Wednesday, May 11, 2016

The Alexander Trio in a Holocaust Day concert at the Jerusalem Music Centre

The Alexander Trio – Nitai Zori-violin, Ella Toovey-‘cello and Michal Tal-piano - performed at a Holocaust Day concert at the Jerusalem Music Centre, Mishkenot Sha’ananim on May 5th 2016. Formed in 2013, the trio is named in memory of violinist Alexander Tal (1932-2005), father of Michal Tal. Alexander Tal was among the most prominent Israeli musicians in the 1960s and early ‘70s, a founder of the New Israeli Quartet and the Israeli Chamber Ensemble.  The Alexander Trio performs at festivals in Israel and overseas, in the Felicja Blumental Centre concert series and records for the Voice of Music, Israeli radio. In addition to the large piano trio repertoire, the Alexander Trio performs works written for it, also collaborating with other artists.

The Holocaust Memorial Day concert opened with “Suite in Memoriam” (1947) for piano trio by Yitzhak Edel (1896-1973). Born in Poland to a Hassidic family, Edel spent two years in Russia, where he became acquainted with the work of the Society for Jewish Folk Music. Back in Warsaw in 1922, he engaged in music education (for three years, he taught at the Janusz Korczak Orphanage) and established the Company for Jewish Music.  Edel immigrated to Palestine in 1929, settling in Tel Aviv, where he taught, conducted choirs and composed. The Alexander Trio’s playing of “Suite in Memoriam”, a work which is rich in Jewish melodies and sentiment, brought out the vibrancy of Edel’s scoring with its sad undertones, giving its moving solos and duets personal expression.  Referring to the work he dedicated to the Polish victims of the Holocaust, Edel wrote: “I did not attempt here to express the terrible tragedy which took place in the 20th century in the heart of Europe. I attempted only to preserve the sounds inseparably bound to the spiritual life of millions of men, women and children who were cruelly slaughtered, suffocated and burnt by barbaric murderers for their only one and only unforgivable crime – that of being Jews”.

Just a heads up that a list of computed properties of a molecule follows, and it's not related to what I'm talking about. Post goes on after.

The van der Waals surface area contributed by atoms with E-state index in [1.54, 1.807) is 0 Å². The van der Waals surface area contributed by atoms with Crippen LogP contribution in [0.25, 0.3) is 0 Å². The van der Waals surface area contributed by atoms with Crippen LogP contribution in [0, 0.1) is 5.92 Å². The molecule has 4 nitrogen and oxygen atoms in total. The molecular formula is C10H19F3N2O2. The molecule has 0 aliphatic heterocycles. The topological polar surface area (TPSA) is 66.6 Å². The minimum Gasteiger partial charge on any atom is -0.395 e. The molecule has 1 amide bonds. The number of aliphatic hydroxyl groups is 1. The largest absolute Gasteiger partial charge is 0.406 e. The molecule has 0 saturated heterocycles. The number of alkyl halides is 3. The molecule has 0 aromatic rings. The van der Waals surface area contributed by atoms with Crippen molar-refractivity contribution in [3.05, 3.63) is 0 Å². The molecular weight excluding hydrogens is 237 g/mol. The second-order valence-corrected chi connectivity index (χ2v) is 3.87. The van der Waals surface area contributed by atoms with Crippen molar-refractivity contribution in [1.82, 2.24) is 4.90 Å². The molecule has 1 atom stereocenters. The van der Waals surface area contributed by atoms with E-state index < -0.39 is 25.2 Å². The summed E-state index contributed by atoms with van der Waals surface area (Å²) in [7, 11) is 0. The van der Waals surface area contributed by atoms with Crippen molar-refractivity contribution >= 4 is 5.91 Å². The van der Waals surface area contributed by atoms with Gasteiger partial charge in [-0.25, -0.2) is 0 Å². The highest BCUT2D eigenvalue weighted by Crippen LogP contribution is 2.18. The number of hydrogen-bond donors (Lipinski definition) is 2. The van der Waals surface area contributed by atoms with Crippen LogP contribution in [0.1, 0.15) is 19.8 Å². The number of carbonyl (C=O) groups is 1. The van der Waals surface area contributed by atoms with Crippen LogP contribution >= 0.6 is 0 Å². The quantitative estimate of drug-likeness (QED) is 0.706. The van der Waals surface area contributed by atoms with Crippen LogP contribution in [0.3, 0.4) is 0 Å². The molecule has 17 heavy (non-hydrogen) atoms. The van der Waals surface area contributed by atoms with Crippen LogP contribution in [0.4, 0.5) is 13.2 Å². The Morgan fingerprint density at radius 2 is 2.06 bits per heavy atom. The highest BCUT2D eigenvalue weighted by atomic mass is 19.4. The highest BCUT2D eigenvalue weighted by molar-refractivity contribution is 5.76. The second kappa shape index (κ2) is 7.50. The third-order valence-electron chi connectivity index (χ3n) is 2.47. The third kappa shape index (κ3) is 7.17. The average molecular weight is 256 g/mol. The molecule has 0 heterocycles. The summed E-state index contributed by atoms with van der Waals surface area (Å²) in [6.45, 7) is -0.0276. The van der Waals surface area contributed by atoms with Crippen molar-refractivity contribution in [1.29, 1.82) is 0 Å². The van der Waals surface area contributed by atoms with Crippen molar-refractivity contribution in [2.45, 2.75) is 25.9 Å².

Born in Moravia, pianist, composer, writer and educator Gideon Klein (1919-1945) was a person of prodigious skills, writing music in a number of styles, composing some 25 works and writing song arrangements. In 1941, he was deported to Terezin, where he remained for three years. There he taught, performed, served as pianist for several opera productions and composed. Gideon Klein perished in Auschwitz. Until 1990, it was thought that the works Klein wrote prior to his internment were lost until a suitcase was found containing all the works he had written before the war, revealing experimental works composed in the most contemporary styles of the time. The manuscript of the Duo for violin and ‘cello (1941) was one of the works preserved in the suitcase; Klein had not managed to complete it. Ella Toovey and Nitai Zori gave a committed reading of the work, displaying the opening Allegro con fuoco movement’s intense, atonal moments reinforced with its bowed ‘cello tremolos, double stopping and pizzicato, interesting rhythmic shifts and clashing harmonies, then minimal moments in which the violin plays a ghostly melody and the enigmatic final major chord. In the Lento movement the artists, each instrument playing its own agenda, recreate the profound, convincing and soul-searching mood piece. The music then suddenly cuts out, poignantly symbolizing the premature termination of the composer’s life. Gideon Klein’s legacy has been preserved by several musicians, but primarily by his sister pianist and music educator Eliška Kleinová (1912-1999).